the chairman of cardiothoracic surgery at NewYork-Presbyterian Brooklyn Methodist Hospital reflects on the wide-ranging advances in his field

By megan schade • photos by amessé photography

I fell in love with the beauty of the heart,” said Robert F. Tranbaugh, M.D., chairman of cardiothoracic surgery at NewYork-Presbyterian Brooklyn Methodist Hospital. Growing up the child of a nurse and a pharmacist, a love of the sciences ran in the family. “I originally set out to become a biochemist, but I found that I needed something more tangible, more visceral, and so headed towards medicine.”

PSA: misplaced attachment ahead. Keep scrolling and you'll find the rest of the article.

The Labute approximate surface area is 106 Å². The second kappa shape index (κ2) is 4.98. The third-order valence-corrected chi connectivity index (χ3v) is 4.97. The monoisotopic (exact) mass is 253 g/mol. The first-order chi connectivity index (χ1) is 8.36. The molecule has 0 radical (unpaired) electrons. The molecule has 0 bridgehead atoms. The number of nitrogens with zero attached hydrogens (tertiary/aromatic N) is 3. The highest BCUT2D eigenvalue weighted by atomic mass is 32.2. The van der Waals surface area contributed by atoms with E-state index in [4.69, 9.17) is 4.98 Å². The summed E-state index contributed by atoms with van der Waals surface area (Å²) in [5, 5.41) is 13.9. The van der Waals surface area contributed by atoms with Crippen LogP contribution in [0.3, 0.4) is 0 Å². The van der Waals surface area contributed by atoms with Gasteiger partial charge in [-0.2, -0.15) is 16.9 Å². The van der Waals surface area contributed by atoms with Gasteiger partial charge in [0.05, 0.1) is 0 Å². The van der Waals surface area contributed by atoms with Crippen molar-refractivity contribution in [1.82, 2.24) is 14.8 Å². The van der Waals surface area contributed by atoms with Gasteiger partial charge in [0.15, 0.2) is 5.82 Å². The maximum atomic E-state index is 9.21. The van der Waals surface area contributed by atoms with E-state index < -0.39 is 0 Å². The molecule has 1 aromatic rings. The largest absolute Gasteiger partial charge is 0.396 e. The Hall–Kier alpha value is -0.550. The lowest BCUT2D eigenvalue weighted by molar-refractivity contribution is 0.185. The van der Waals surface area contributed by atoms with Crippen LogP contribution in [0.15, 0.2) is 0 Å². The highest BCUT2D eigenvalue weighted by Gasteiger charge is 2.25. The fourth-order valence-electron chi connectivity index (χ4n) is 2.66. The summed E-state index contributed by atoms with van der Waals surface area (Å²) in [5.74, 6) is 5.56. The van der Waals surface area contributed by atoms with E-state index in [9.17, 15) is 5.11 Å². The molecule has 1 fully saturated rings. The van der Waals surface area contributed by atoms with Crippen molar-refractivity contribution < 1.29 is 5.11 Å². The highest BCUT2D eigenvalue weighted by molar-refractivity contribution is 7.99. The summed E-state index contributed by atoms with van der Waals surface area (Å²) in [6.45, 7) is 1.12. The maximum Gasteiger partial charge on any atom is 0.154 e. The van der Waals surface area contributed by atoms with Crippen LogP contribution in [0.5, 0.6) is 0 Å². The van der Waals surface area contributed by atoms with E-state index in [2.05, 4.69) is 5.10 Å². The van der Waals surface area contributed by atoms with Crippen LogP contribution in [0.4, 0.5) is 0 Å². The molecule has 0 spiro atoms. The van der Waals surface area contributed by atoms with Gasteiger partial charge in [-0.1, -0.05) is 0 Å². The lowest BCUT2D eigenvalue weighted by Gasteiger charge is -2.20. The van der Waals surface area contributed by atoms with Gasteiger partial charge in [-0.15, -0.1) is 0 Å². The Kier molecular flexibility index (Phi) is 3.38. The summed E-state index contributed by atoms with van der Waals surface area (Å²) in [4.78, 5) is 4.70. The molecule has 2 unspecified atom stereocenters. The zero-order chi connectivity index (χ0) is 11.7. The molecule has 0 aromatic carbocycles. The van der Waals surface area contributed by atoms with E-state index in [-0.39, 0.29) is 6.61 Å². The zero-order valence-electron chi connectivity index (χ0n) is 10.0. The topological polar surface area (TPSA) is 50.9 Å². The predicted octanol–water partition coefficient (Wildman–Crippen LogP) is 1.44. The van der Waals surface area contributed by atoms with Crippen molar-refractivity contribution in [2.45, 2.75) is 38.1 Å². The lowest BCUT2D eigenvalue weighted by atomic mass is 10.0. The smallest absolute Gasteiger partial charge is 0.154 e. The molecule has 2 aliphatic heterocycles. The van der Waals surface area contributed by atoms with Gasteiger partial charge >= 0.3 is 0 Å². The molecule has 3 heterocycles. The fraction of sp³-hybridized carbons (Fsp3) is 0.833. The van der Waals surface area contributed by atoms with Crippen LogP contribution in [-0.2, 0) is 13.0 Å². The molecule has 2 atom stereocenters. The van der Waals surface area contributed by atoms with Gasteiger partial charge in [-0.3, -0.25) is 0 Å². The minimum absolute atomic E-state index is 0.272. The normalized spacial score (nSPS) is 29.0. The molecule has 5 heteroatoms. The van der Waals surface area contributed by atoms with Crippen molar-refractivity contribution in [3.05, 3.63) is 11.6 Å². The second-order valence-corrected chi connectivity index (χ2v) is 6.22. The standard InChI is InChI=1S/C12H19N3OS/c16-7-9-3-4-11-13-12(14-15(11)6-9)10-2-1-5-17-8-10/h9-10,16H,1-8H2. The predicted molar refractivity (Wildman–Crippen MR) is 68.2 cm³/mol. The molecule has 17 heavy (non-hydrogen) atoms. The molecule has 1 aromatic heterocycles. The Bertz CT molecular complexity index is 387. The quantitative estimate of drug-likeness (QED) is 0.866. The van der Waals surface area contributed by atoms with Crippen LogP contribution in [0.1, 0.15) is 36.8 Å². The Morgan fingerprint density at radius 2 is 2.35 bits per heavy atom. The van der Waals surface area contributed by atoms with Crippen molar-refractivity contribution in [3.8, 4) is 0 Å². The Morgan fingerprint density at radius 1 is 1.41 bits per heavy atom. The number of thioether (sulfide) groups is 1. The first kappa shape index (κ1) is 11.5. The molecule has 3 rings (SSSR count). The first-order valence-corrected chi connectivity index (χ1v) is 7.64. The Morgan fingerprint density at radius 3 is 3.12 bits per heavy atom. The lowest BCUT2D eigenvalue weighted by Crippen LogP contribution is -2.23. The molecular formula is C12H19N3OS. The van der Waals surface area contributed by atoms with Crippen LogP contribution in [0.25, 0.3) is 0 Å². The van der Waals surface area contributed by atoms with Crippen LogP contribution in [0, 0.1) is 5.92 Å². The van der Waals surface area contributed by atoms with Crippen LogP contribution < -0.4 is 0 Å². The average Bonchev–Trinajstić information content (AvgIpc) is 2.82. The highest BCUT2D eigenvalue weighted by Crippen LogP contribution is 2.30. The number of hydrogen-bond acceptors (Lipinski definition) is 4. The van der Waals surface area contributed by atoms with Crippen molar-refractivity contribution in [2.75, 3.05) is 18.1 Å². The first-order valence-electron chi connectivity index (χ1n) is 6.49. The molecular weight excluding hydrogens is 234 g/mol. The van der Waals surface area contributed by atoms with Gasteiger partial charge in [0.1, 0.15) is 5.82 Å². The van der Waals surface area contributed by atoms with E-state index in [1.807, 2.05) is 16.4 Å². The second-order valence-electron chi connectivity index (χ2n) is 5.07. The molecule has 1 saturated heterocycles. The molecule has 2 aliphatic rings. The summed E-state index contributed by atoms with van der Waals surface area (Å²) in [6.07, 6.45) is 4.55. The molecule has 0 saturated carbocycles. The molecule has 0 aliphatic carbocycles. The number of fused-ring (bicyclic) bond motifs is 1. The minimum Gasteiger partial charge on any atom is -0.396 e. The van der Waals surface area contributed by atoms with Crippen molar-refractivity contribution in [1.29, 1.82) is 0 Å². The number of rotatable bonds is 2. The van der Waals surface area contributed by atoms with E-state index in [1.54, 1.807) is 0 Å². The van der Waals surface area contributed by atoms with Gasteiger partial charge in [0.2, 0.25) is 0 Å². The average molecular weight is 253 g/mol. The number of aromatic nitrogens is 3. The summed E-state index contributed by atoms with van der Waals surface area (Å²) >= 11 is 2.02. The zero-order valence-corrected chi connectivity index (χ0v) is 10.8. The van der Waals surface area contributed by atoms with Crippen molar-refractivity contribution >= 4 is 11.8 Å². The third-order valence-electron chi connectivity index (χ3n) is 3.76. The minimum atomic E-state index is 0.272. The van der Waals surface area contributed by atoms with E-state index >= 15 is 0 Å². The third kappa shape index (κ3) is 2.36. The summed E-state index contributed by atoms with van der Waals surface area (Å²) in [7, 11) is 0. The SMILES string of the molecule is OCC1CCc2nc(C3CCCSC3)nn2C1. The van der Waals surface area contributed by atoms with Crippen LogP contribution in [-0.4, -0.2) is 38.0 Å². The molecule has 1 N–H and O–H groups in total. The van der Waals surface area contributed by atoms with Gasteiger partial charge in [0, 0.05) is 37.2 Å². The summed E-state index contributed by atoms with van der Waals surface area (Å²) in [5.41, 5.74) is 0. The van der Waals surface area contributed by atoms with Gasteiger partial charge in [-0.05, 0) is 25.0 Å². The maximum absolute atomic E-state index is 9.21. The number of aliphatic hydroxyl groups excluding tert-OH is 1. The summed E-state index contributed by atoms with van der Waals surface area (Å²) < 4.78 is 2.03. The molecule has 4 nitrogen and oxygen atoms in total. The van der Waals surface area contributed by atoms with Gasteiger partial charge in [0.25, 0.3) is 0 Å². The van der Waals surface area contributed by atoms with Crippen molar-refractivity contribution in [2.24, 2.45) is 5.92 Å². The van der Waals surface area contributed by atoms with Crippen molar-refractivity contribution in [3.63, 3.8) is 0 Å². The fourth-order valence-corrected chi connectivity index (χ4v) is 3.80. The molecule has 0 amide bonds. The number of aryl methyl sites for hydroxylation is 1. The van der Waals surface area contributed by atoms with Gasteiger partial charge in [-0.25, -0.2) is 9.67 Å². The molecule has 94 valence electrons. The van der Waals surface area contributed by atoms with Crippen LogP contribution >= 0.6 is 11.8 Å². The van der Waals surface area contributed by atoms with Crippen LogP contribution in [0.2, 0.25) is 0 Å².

After graduating from the University Of Pennsylvania School Of Medicine in 1976, Dr. Tranbaugh completed general surgery and cardiothoracic surgery residencies at the University of California, San Francisco. “I was drawn to surgery because of the immediacy of identifying the problem and the surgical solution to fix it,” he said. “All areas of medicine are solution oriented, but with surgery, the solution is literally in one’s hands.”

“The 1970s and 1980s were an exciting time in cardiac surgery,” Dr. Tranbaugh said. “The field was really coming into its own after techniques had been explored and perfected in the previous decades. Mortality rates from cardiac surgical complications were markedly improved, and patients were living longer, and with a higher quality of life, than ever before. “